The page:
Before the 1962 California gubernatorial election, Robinson reaffirmed his support for the Vice President, writing, “I say this because of my sincere belief that you would have lived up to all things I believed about you, and I am firmly convinced that the best thing that can happen to us as American negroes is a big negro vote for you in California and for Governor Rockefeller in New York.” The letter is on display as part of the Presidents’ and Baseball exhibit at the Richard Nixon Presidential Library and Museum:

    Jackie Robinson

    After his narrow defeat in the 1960 Presidential election, the former Vice President carried his love of baseball with him into the 1960s. In an interview with Jonathan Aitken, gubernatorial campaign manager and future Chief of Staff H.R. Haldeman recalled, “Nixon has a conceptual memory rather than a photographic memory. On the other hand, his grasp of baseball statistics is amazing. At Candle Stick Park in 1962, there was a major game and Nixon went down into the players’ room. He knew all the players, their batting records, their averages. It was amazing.”

    Nixon mays

    Vice President Nixon with Willie Mays at the San Francisco Giants home opener in 1960.

    In 1965, while the former Vice President worked as an attorney, Major League Baseball sent prominent players such as Robin Roberts, Jim Bunning, Bob Friend, and Rocky Colavito to convince Nixon to become the next commissioner. After Nixon turned down the offer, owners sent John Fetzer and John Galbreath to his law office to persuade him to reconsider. Nixon refused, stating he had “other things on his mind.”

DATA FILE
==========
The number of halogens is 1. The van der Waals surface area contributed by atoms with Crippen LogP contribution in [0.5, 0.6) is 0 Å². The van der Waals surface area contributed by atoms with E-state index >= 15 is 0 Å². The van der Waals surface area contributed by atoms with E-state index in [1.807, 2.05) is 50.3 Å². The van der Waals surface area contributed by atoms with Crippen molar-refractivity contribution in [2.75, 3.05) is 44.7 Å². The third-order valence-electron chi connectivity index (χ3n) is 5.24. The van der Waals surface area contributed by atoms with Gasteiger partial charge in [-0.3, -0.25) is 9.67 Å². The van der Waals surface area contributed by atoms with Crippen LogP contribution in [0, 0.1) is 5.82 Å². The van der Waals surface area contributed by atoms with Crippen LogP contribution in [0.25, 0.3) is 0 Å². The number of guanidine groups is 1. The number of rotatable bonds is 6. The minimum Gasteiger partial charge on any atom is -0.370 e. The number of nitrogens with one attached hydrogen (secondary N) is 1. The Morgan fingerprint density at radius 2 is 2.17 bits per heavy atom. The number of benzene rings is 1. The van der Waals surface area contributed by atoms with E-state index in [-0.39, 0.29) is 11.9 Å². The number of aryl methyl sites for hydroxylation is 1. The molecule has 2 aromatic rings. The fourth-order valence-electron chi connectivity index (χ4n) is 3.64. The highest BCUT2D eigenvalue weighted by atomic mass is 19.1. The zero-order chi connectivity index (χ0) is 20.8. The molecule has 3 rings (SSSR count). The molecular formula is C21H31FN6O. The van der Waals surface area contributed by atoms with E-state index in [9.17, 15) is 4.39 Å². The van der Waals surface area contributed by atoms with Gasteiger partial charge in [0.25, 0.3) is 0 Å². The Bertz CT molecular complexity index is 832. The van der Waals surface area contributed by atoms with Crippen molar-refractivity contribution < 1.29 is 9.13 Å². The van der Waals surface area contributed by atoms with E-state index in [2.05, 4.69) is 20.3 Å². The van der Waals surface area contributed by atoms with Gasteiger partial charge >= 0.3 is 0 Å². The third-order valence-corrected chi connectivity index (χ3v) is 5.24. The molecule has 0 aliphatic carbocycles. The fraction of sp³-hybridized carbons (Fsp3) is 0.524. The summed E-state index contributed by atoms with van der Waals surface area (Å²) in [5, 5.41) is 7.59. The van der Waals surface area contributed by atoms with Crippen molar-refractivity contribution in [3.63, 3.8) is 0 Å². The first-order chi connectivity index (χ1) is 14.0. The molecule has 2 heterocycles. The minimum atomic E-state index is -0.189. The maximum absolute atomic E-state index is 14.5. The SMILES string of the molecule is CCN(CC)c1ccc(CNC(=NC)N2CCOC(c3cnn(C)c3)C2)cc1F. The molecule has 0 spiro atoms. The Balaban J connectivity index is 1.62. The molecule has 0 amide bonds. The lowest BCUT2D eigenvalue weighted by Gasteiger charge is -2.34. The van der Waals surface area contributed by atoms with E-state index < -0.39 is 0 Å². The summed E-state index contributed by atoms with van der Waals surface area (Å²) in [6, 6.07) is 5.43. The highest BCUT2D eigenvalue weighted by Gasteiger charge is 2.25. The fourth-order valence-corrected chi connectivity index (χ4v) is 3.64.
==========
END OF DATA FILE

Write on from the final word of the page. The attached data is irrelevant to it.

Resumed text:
After assuming office in 1969, the President attended eleven games and became the first President to throw out an opening pitch on the West coast at a California Angels game. During baseball’s centennial in 1969, National league President Warren Giles awarded the President a lifetime pass to games and Major League Baseball commissioner Bowie Kuhn honored the President with a trophy reading “World’s Greatest Fan.” He frequently met with the game’s best players, including longtime friend Ted Williams, Carl Yastrzemski, and Bob Feller. In fact, after Yastrzemski was named Most Valuable Player in the 1970 All-Star game, he presented the award to President Nixon.

    At a June 22, 1972 press conference, reporter Cliff Evans asked the President, “”Mr. President, as the nation’s number-one baseball fan, would you be willing to name your all-time baseball team?” The President responded with a resounding yes and dutifully put together his team at Camp David. Instead of compiling a list of American League and National League greats, he created NL and AL rosters for the prewar and postwar period.

    President Nixon’s explanation of his all-time baseball list is captured on the White House tapes:

    During his post-Presidential years, President Nixon customarily attended California Angels, New York Mets, and New York Yankee games. In June of 1978, Nixon helped call an Angels game on the radio: